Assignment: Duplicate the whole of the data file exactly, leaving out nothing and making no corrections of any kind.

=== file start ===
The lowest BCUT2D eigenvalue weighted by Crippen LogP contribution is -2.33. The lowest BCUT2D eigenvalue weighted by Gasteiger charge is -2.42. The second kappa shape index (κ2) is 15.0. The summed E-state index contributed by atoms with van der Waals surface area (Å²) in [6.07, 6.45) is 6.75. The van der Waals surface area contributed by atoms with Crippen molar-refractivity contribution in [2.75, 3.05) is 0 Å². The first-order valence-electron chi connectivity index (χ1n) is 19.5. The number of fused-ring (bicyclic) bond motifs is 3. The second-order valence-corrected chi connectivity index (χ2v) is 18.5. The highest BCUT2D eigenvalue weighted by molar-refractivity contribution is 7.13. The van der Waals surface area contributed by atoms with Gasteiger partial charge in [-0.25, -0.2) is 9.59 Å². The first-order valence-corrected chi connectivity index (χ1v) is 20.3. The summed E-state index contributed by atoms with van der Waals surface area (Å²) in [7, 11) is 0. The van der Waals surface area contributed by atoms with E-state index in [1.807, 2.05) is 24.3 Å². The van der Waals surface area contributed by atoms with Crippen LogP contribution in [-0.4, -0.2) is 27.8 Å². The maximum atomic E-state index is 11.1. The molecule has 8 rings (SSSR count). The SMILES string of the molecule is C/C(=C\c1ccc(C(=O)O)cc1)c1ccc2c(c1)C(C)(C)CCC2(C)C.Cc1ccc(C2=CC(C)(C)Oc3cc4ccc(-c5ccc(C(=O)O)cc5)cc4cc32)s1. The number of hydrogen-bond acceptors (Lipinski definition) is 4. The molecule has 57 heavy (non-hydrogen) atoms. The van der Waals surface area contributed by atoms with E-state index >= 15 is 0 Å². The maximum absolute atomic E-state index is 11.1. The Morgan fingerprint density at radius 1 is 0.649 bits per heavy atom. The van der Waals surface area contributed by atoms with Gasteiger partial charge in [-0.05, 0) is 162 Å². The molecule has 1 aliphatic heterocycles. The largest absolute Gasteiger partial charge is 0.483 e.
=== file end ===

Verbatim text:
The lowest BCUT2D eigenvalue weighted by Crippen LogP contribution is -2.33. The lowest BCUT2D eigenvalue weighted by Gasteiger charge is -2.42. The second kappa shape index (κ2) is 15.0. The summed E-state index contributed by atoms with van der Waals surface area (Å²) in [6.07, 6.45) is 6.75. The van der Waals surface area contributed by atoms with Crippen molar-refractivity contribution in [2.75, 3.05) is 0 Å². The first-order valence-electron chi connectivity index (χ1n) is 19.5. The number of fused-ring (bicyclic) bond motifs is 3. The second-order valence-corrected chi connectivity index (χ2v) is 18.5. The highest BCUT2D eigenvalue weighted by molar-refractivity contribution is 7.13. The van der Waals surface area contributed by atoms with Gasteiger partial charge in [-0.25, -0.2) is 9.59 Å². The first-order valence-corrected chi connectivity index (χ1v) is 20.3. The summed E-state index contributed by atoms with van der Waals surface area (Å²) in [7, 11) is 0. The van der Waals surface area contributed by atoms with E-state index in [1.807, 2.05) is 24.3 Å². The van der Waals surface area contributed by atoms with Crippen LogP contribution in [-0.4, -0.2) is 27.8 Å². The maximum atomic E-state index is 11.1. The molecule has 8 rings (SSSR count). The SMILES string of the molecule is C/C(=C\c1ccc(C(=O)O)cc1)c1ccc2c(c1)C(C)(C)CCC2(C)C.Cc1ccc(C2=CC(C)(C)Oc3cc4ccc(-c5ccc(C(=O)O)cc5)cc4cc32)s1. The number of hydrogen-bond acceptors (Lipinski definition) is 4. The molecule has 57 heavy (non-hydrogen) atoms. The van der Waals surface area contributed by atoms with E-state index >= 15 is 0 Å². The maximum absolute atomic E-state index is 11.1. The Morgan fingerprint density at radius 1 is 0.649 bits per heavy atom. The van der Waals surface area contributed by atoms with Gasteiger partial charge in [-0.05, 0) is 162 Å². The molecule has 1 aliphatic heterocycles. The largest absolute Gasteiger partial charge is 0.483 e.